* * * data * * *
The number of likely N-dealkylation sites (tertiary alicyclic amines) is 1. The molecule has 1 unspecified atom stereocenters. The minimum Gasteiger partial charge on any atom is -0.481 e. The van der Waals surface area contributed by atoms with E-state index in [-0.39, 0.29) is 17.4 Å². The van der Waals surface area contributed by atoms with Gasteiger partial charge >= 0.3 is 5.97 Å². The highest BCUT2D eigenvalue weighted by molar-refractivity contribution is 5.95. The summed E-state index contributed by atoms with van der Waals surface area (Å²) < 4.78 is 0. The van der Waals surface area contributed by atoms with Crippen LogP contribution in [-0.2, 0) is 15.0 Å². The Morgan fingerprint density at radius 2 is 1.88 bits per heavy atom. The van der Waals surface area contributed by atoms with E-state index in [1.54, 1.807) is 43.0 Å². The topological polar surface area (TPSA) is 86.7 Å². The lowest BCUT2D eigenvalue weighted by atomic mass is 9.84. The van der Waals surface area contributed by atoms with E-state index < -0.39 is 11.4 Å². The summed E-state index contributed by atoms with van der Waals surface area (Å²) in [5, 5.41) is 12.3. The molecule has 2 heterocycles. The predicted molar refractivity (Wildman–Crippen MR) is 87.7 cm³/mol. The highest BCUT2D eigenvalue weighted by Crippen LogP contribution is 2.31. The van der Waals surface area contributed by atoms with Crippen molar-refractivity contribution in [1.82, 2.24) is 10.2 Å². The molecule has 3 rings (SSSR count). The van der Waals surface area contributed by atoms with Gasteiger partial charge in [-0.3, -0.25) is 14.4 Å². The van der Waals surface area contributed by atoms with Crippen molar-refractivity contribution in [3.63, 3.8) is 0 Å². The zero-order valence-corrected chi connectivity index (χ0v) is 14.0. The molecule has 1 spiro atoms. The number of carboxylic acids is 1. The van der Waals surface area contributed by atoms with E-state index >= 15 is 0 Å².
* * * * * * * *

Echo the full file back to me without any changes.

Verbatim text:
The number of likely N-dealkylation sites (tertiary alicyclic amines) is 1. The molecule has 1 unspecified atom stereocenters. The minimum Gasteiger partial charge on any atom is -0.481 e. The van der Waals surface area contributed by atoms with E-state index in [-0.39, 0.29) is 17.4 Å². The van der Waals surface area contributed by atoms with Gasteiger partial charge >= 0.3 is 5.97 Å². The highest BCUT2D eigenvalue weighted by molar-refractivity contribution is 5.95. The summed E-state index contributed by atoms with van der Waals surface area (Å²) < 4.78 is 0. The van der Waals surface area contributed by atoms with Crippen LogP contribution in [-0.2, 0) is 15.0 Å². The Morgan fingerprint density at radius 2 is 1.88 bits per heavy atom. The van der Waals surface area contributed by atoms with E-state index in [1.54, 1.807) is 43.0 Å². The topological polar surface area (TPSA) is 86.7 Å². The lowest BCUT2D eigenvalue weighted by atomic mass is 9.84. The van der Waals surface area contributed by atoms with E-state index < -0.39 is 11.4 Å². The summed E-state index contributed by atoms with van der Waals surface area (Å²) in [5, 5.41) is 12.3. The molecule has 2 heterocycles. The predicted molar refractivity (Wildman–Crippen MR) is 87.7 cm³/mol. The highest BCUT2D eigenvalue weighted by Crippen LogP contribution is 2.31. The van der Waals surface area contributed by atoms with Crippen molar-refractivity contribution in [1.82, 2.24) is 10.2 Å². The molecule has 3 rings (SSSR count). The van der Waals surface area contributed by atoms with Gasteiger partial charge in [-0.3, -0.25) is 14.4 Å². The van der Waals surface area contributed by atoms with Crippen molar-refractivity contribution in [3.63, 3.8) is 0 Å². The zero-order valence-corrected chi connectivity index (χ0v) is 14.0. The molecule has 1 spiro atoms. The number of carboxylic acids is 1. The van der Waals surface area contributed by atoms with E-state index >= 15 is 0 Å².